Archive | October 2014

Baking Without Butter

As I’ve mentioned numerous times, I am a stress/depression baker (for a useful guide, check this out). There is something about the act of baking that convinces me that everything is going to be ok in the universe. So last night when the SF Giants (baseball) were getting their asses handed to them on a barbecue platter in game 6, I needed to bake things to console myself. Unfortunately, I was out of butter (gasp) and ┬ádidn’t realize this until it was too late to get some from the store. But I figured I have eggs and milk, and I could figure something out. In theory one can substitute oil, but all I have is extra-virgin olive oil and that isn’t ideal for baking desserts.

Chocolate Chip loaf thingy
1/3 cup flour
1/3 cup brown sugar
1 egg
1 tsp baking powder
1 tsp vanilla
2 tablespoons milk
some chocolate chips

Dump everything into a bowl and mix with a spoon. Pour into a mini-loaf pan (you should grease it first – I didn’t and that was not a great life choice). Bake at 350 until puffy and firm, about 30 minutes.

butter-fee loaf thing

Results: Not bad, but definitely not great. It is the baking equivalent of eating a Hershey’s bar, or store-bought cookies – it gets the job done, and you aren’t unhappy with it but its not actually high quality. ┬áBut hey, if everything I made on my first try was incredible, this wouldn’t be an adventure, now would it. The batter was a little too liquid so all the chocolate chips sank to the bottom. So it was more like chocolate bottom, yellow cake-ish top. Which isn’t a bad thing. Oddly it tasted better the next morning than it did when I cooked it at like 11 at night. I might just finish it as is (its fairly small after all) or I might try turning it into bread pudding or trifle or something of that ilk. We shall see. Song of the week: Bassoon Concerto in E minor by Antonio Vivaldi. I have a soft spot of baroque music – I find it extremely comforting – and Vivaldi is my favorite barque composer. Comfort music for stress baking, but still moody (hence the minor key).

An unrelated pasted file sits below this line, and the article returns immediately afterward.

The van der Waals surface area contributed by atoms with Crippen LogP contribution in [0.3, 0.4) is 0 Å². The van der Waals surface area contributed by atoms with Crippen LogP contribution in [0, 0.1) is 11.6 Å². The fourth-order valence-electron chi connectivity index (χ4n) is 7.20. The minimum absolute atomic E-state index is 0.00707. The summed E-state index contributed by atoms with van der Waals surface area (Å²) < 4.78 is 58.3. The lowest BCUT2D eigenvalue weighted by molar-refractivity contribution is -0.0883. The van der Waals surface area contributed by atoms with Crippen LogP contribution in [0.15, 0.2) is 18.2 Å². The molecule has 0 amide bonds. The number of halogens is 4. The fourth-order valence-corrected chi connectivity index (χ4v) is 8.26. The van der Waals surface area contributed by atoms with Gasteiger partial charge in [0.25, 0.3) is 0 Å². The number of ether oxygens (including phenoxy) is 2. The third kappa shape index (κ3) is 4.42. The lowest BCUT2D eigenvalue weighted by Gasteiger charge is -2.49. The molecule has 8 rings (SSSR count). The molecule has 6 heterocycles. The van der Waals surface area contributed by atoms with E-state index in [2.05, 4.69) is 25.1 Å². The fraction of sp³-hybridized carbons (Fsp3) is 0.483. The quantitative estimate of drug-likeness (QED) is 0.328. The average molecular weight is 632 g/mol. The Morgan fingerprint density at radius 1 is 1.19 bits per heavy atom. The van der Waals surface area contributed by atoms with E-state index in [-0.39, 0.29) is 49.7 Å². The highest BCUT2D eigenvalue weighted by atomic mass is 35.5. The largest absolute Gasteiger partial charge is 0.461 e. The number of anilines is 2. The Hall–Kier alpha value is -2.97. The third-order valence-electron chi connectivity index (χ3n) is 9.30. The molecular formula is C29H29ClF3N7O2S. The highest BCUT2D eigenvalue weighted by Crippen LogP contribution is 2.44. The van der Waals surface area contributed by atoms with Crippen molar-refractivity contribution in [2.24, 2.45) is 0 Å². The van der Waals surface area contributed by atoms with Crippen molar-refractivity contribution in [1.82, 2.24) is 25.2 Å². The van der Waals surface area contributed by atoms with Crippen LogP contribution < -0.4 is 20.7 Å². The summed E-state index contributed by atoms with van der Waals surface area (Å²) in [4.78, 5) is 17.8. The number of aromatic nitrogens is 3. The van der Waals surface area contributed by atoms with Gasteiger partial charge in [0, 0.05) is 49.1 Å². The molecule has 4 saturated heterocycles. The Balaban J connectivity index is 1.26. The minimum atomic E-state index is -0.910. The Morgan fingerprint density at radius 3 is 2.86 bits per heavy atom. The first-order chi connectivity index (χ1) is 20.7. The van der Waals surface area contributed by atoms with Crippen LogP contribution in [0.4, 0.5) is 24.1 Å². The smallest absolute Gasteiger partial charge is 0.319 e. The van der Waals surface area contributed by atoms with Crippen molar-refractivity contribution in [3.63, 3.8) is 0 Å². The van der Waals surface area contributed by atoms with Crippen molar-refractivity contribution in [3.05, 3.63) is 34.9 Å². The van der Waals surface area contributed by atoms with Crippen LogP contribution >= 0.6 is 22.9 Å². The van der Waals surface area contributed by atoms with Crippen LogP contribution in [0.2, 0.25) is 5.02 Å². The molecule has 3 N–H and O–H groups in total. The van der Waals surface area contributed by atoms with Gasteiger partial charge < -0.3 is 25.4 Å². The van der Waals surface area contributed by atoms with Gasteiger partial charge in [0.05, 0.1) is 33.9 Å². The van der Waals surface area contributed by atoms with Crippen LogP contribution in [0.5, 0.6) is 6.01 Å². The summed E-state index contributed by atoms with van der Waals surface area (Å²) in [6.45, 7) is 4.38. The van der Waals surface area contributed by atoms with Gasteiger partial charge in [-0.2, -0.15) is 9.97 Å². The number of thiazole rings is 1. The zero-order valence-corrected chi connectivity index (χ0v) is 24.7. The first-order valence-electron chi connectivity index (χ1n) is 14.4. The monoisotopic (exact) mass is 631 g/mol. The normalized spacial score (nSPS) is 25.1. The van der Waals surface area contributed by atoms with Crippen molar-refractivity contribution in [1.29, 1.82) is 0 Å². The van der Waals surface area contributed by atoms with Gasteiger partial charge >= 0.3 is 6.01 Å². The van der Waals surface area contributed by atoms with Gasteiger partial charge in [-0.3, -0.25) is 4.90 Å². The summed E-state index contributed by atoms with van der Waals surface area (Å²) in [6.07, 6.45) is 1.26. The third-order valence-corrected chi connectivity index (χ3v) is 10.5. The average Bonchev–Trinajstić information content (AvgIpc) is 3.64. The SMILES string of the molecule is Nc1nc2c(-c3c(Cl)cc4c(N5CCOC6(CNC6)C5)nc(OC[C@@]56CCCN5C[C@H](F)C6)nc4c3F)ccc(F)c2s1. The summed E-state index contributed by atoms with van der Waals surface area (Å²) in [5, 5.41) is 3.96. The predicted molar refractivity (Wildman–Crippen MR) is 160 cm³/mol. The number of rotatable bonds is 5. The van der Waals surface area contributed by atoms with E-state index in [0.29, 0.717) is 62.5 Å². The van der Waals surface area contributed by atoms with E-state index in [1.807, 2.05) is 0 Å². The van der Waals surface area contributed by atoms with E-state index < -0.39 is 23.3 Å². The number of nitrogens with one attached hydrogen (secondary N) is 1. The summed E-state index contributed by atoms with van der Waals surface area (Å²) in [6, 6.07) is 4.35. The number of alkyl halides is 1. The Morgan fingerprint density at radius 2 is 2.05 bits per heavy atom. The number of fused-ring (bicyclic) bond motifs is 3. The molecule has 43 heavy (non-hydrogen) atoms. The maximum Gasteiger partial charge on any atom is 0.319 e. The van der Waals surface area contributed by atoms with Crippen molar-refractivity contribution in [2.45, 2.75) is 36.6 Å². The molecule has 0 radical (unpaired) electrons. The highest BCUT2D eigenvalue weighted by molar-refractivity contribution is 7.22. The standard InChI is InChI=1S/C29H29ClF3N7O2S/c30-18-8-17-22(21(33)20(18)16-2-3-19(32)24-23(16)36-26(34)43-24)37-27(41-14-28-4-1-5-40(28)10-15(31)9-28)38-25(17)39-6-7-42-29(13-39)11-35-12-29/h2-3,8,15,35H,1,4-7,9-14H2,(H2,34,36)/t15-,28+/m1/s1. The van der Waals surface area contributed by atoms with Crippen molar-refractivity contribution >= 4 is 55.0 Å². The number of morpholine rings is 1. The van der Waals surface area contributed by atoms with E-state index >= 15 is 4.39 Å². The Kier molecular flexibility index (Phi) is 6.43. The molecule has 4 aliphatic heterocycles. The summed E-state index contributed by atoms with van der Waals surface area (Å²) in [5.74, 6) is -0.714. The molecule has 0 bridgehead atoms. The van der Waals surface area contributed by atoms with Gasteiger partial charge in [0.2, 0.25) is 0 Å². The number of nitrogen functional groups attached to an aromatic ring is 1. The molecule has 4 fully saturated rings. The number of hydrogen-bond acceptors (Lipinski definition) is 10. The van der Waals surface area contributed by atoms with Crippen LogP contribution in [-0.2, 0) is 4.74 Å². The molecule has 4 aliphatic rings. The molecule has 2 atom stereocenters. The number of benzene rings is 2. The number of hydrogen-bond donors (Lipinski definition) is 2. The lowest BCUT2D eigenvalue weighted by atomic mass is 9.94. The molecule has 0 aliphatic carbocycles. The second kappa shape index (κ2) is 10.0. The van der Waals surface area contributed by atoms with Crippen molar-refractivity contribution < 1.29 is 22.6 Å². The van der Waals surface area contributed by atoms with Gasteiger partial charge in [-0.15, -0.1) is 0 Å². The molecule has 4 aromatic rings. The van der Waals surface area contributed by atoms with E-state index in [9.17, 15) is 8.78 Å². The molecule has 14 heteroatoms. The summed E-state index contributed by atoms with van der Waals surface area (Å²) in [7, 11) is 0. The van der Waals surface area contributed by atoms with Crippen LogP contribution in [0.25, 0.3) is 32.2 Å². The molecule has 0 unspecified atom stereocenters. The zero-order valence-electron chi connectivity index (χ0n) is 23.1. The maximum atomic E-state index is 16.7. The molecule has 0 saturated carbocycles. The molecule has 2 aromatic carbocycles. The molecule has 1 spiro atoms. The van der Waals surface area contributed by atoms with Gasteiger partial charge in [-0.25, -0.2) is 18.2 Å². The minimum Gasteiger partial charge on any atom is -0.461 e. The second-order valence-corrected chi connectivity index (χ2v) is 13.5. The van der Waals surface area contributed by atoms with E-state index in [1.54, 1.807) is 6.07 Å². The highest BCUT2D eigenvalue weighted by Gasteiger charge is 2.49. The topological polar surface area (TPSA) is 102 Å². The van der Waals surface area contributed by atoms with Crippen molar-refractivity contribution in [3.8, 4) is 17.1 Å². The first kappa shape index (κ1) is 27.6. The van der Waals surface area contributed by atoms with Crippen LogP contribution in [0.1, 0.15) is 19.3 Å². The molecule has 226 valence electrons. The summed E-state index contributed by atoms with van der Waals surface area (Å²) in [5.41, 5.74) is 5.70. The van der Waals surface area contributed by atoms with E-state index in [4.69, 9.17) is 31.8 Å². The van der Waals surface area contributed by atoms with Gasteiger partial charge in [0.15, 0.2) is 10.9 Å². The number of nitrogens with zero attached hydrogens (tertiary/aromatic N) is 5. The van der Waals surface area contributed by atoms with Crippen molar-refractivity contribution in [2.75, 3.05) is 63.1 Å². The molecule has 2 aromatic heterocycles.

San Francisco Fusion: Mexican Crepes

When the SF Giants won the National League Championship last Thursday (baseball, for those of you who aren’t sports fans), I knew I had to make a San Francisco-related dish. Unfortunately, the perfect dish, garlic fries, were not something I could really make in my kitchen – it wouldn’t be even close to the same. So I decided to make a recipe from Greens – as it is the definitive San Francisco vegetarian restaurant. Since I needed to make sure there was some Cali/fusion/Mexican flavor in there, I went with Masa Harina crepes filled with veggies. I actually have two fillings for the crepes, one complicated and one simple, depending on how much effort you feel like putting in. And remember, this is authentic San Francisco food, not Mexican food.

Masa Harina Crepes
2 eggs
1 1/4 cup milk
1/3 cup masa harina (should be find-able at a Whole Foods, for high quality go to a Mexican market)
1/3 cup flour
1 1/2 tsp sugar
1 tablespoon butter, melted

Just like a normal crepe, beat the eggs, then whisk the ingredients into the eggs one by one. Pour about 1/4-1/3 cup of batter on a small frying pan, swirling so that the batter covers the bottom of the pan. Cook, flip, finish cooking and repeat. You should get about 8 crepes from this recipe.

masa harina crepes

Simple filling
1 large tomato, chopped
grated cheddar cheese
salsa

Place the aforementioned ingredients into the crepe. Roll up and eat like a soft taco.

simple filling

Complicated Filling
1-2 cups of butternut squash, chopped into smallish chunks
1/2 a poblano pepper, roasted and chopped